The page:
Some 465 votes by four Massachusetts health-licensing boards are under a cloud because they were taken without a quorum from January 2008 to May 2013, according to a November 29 report from the state public health department, published in the Boston Globe.
Based on an audit, the improper votes affected vital issues whether to investigate complaints and which disciplinary action should be taken against professionals charged with misconduct. Several license applications were also affected by the decisions made without a quorum.
Pam Wilmot, executive director of Common Cause Massachusetts, a government watchdog group called the matter “disappointing,” noting that boards cannot make choices without a quorum since “it is a basic principle of good government.”
The audit’s findings mean that a matter such as disciplinary action taken by the boards against licensees will be challengeable. The Department of Health (DPH) sent letters earlier this year to 38 licensees who were negatively affected by votes. The letters offered the licensees a review of the matter a second time.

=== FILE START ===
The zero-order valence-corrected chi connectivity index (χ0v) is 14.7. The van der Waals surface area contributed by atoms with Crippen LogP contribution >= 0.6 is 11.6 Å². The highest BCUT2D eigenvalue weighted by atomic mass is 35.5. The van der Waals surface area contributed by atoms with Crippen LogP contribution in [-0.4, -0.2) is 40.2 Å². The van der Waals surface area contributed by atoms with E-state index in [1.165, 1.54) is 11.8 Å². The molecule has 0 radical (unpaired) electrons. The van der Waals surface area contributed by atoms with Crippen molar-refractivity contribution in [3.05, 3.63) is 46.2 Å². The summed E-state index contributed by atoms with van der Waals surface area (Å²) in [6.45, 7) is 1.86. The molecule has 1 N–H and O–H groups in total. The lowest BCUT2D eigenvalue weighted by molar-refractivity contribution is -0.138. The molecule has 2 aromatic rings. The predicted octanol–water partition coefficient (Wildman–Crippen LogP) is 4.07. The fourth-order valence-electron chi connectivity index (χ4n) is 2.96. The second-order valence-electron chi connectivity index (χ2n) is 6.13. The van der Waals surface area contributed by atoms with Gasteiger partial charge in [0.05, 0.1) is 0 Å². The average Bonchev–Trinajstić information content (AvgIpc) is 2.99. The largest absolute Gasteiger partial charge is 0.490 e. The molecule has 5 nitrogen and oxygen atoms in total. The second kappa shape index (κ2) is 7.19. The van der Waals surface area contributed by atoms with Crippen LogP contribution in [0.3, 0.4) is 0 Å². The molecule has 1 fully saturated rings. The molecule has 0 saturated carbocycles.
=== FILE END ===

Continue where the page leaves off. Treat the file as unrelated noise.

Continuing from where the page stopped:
However, the report notes that the department declined to contact members that filed complaints, which were dismissed indecorously, “nor did it revisit votes in which boards awarded licenses without a proper quorum.”
The Secretary of State’s office stated that it received 14 complaints about the DPH’s response to public records requests in just the past 12 months. The office was also asserted that the department ignored many of the requests, which is a violation of the law.
Shawn A. Williams, the lawyer who oversees the Secretary of State’s public records division called DPH’s handling of public record requests “unacceptable.”
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